Subsequently, he functioned as the High Commissioner in Canada and was our UN Representative in New York. Finally, he was the Sri Lankan High Commissioner in the UK.
In 1967, he returned to the motherland to accept the highest post in the field of higher education as the chairman of the National Higher Education Commission which responsible post he held till 1971.
A virtuous, erudite, unostentatious, religious-minded, pious, mild-mannered gentleman with an impeccable character, he breathed his last on April 23, 1973, – 30 years ago. Of his brilliant three children – two daughters and one son, one daughter excelled in Western music (piano) and the other daughter became a science graduate whilst the only son Vijaya studied law at the University of Cambridge and was called to the English Bar as Barrister-at-Law. He hold a very high position in the sphere of personnel management in a reputed mercantile establishment.
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For your information Prof. G P Malalasekera had 3 sons Vijaya is not the only son. Please correct that, his eldest son was Indrajith, Arjun was second and Vijaya was the youngest. My father-in-law was Indrajith and he would be very upset if he was alive today to see articles like this. Please correct this mistake you have made.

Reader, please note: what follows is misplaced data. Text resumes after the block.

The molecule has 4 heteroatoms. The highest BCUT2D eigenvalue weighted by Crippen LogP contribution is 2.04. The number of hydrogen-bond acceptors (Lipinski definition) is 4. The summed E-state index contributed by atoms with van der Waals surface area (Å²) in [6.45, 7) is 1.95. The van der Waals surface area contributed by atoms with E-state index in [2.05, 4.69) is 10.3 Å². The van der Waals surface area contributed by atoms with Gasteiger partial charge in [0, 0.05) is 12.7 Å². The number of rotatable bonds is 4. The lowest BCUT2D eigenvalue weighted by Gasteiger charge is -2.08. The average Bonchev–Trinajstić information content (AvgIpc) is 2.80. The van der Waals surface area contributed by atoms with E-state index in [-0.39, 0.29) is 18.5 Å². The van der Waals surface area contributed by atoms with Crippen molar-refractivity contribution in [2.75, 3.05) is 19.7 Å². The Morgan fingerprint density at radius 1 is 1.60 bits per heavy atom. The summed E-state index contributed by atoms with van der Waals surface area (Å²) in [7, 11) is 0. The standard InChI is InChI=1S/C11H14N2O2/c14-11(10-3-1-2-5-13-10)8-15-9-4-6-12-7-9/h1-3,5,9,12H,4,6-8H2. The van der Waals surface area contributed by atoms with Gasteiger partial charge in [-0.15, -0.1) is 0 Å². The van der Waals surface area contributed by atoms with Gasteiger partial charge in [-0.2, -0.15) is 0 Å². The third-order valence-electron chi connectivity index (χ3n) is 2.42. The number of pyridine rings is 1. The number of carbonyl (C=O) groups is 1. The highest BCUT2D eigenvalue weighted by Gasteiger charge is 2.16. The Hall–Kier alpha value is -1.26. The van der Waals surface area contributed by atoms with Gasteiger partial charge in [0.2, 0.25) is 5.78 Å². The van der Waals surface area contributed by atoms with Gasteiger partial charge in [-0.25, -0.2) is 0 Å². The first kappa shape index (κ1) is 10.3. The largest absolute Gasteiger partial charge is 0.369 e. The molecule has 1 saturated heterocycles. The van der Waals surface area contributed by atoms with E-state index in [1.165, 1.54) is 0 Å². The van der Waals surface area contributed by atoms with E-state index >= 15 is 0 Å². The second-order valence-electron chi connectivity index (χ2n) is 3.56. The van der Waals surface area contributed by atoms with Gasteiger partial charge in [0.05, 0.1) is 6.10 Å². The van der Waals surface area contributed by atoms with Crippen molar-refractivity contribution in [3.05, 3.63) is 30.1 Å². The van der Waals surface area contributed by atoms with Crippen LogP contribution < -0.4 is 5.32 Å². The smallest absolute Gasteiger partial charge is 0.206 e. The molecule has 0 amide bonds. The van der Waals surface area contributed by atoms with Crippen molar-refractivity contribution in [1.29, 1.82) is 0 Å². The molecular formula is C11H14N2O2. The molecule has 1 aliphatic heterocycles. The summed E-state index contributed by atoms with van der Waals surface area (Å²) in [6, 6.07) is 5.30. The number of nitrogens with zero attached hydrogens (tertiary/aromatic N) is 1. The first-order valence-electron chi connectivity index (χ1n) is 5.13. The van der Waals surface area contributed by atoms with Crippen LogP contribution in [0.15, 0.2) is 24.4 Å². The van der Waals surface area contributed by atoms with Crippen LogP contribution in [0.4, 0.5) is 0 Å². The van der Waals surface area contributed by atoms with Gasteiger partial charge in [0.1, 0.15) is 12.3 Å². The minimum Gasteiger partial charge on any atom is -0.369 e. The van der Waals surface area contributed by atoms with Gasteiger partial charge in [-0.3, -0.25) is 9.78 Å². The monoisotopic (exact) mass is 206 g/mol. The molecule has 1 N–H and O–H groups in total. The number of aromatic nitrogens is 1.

• Mrs R. Malalasekera
• United Kingdom
Malalasekera, G. P.
MALALASEKERA, G. P.
MALALASEKERA, G. P. (1899–1973), Buddhist scholar, founder of the World Fellowship of Buddhists, and a dominant figure in the cultural life of Ceylon (now Sri Lanka). Born in Panadura, the son of a prosperous family, Gunapala Piyasena Malalasekera grew up in a scholarly atmosphere. As a schoolboy he was tutored in the Sinhala, Sanskrit, and Pali classics by his father, an Ayurvedic physician. During his formative years, Malalasekera was also deeply influenced by learned monks whom he came to know through his father, and he was inspired by men like Anagārika Dharmapāla (1864–1933), a leader in the Buddhist revivalist movement that had arisen in the age of British colonial repression of nationalistic aims and aspirations.